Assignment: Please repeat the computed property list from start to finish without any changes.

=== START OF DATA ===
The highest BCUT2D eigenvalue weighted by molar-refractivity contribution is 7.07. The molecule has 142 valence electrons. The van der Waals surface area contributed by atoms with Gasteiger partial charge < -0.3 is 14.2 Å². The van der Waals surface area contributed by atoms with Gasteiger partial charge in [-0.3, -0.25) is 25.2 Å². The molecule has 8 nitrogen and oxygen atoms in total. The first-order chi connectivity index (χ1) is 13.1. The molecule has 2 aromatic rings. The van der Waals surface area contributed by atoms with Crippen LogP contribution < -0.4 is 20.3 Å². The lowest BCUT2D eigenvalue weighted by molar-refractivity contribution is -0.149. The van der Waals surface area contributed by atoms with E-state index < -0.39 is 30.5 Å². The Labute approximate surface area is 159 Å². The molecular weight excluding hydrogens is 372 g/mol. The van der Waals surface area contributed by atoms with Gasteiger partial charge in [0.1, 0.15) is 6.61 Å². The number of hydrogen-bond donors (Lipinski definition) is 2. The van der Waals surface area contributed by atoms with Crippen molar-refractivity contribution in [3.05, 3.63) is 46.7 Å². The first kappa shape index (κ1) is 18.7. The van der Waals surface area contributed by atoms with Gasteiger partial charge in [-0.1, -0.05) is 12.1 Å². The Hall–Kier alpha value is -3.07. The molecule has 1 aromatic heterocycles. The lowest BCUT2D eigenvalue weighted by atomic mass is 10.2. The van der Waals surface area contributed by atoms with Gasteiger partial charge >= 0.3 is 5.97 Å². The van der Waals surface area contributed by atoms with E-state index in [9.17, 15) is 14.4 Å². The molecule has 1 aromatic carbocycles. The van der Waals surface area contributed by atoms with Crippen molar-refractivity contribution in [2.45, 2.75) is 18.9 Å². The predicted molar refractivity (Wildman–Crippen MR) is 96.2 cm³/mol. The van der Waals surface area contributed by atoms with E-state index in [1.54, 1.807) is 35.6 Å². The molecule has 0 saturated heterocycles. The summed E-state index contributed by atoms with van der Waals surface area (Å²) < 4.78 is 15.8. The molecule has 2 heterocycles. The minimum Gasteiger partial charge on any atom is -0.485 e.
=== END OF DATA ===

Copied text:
The highest BCUT2D eigenvalue weighted by molar-refractivity contribution is 7.07. The molecule has 142 valence electrons. The van der Waals surface area contributed by atoms with Gasteiger partial charge < -0.3 is 14.2 Å². The van der Waals surface area contributed by atoms with Gasteiger partial charge in [-0.3, -0.25) is 25.2 Å². The molecule has 8 nitrogen and oxygen atoms in total. The first-order chi connectivity index (χ1) is 13.1. The molecule has 2 aromatic rings. The van der Waals surface area contributed by atoms with Crippen LogP contribution < -0.4 is 20.3 Å². The lowest BCUT2D eigenvalue weighted by molar-refractivity contribution is -0.149. The van der Waals surface area contributed by atoms with E-state index < -0.39 is 30.5 Å². The Labute approximate surface area is 159 Å². The molecular weight excluding hydrogens is 372 g/mol. The van der Waals surface area contributed by atoms with Gasteiger partial charge in [0.1, 0.15) is 6.61 Å². The number of hydrogen-bond donors (Lipinski definition) is 2. The van der Waals surface area contributed by atoms with Crippen molar-refractivity contribution in [3.05, 3.63) is 46.7 Å². The first kappa shape index (κ1) is 18.7. The van der Waals surface area contributed by atoms with Gasteiger partial charge in [-0.1, -0.05) is 12.1 Å². The Hall–Kier alpha value is -3.07. The molecule has 1 aromatic heterocycles. The lowest BCUT2D eigenvalue weighted by atomic mass is 10.2. The van der Waals surface area contributed by atoms with Gasteiger partial charge >= 0.3 is 5.97 Å². The van der Waals surface area contributed by atoms with E-state index in [9.17, 15) is 14.4 Å². The molecule has 1 aromatic carbocycles. The van der Waals surface area contributed by atoms with Crippen molar-refractivity contribution in [2.45, 2.75) is 18.9 Å². The predicted molar refractivity (Wildman–Crippen MR) is 96.2 cm³/mol. The van der Waals surface area contributed by atoms with E-state index in [1.54, 1.807) is 35.6 Å². The molecule has 0 saturated heterocycles. The summed E-state index contributed by atoms with van der Waals surface area (Å²) < 4.78 is 15.8. The molecule has 2 heterocycles. The minimum Gasteiger partial charge on any atom is -0.485 e.